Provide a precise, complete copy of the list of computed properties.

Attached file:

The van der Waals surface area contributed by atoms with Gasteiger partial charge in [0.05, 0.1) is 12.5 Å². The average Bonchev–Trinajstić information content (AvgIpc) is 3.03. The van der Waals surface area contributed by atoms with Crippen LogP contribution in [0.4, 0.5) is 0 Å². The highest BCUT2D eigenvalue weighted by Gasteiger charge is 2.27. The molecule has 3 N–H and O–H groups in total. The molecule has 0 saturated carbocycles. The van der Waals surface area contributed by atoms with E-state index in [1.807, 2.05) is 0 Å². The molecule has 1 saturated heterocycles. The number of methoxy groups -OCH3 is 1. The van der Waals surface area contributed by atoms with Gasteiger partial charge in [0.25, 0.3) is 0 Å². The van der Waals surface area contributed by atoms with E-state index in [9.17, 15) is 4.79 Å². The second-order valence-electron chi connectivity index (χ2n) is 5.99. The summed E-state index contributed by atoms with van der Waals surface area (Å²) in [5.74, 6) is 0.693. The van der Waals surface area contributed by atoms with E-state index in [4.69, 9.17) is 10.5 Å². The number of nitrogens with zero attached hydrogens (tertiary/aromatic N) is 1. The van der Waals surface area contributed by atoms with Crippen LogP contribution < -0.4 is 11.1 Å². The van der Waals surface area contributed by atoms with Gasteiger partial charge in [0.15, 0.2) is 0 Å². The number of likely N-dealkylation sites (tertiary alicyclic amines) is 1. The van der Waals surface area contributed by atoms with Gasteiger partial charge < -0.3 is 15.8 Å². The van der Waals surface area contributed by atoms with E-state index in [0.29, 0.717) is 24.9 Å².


The van der Waals surface area contributed by atoms with Gasteiger partial charge in [0.05, 0.1) is 12.5 Å². The average Bonchev–Trinajstić information content (AvgIpc) is 3.03. The van der Waals surface area contributed by atoms with Crippen LogP contribution in [0.4, 0.5) is 0 Å². The highest BCUT2D eigenvalue weighted by Gasteiger charge is 2.27. The molecule has 3 N–H and O–H groups in total. The molecule has 0 saturated carbocycles. The van der Waals surface area contributed by atoms with E-state index in [1.807, 2.05) is 0 Å². The molecule has 1 saturated heterocycles. The number of methoxy groups -OCH3 is 1. The van der Waals surface area contributed by atoms with Gasteiger partial charge in [0.25, 0.3) is 0 Å². The van der Waals surface area contributed by atoms with E-state index in [9.17, 15) is 4.79 Å². The second-order valence-electron chi connectivity index (χ2n) is 5.99. The summed E-state index contributed by atoms with van der Waals surface area (Å²) in [5.74, 6) is 0.693. The van der Waals surface area contributed by atoms with E-state index in [4.69, 9.17) is 10.5 Å². The number of nitrogens with zero attached hydrogens (tertiary/aromatic N) is 1. The van der Waals surface area contributed by atoms with Crippen LogP contribution < -0.4 is 11.1 Å². The van der Waals surface area contributed by atoms with Gasteiger partial charge in [0.15, 0.2) is 0 Å². The number of likely N-dealkylation sites (tertiary alicyclic amines) is 1. The van der Waals surface area contributed by atoms with Gasteiger partial charge < -0.3 is 15.8 Å². The van der Waals surface area contributed by atoms with E-state index in [0.29, 0.717) is 24.9 Å².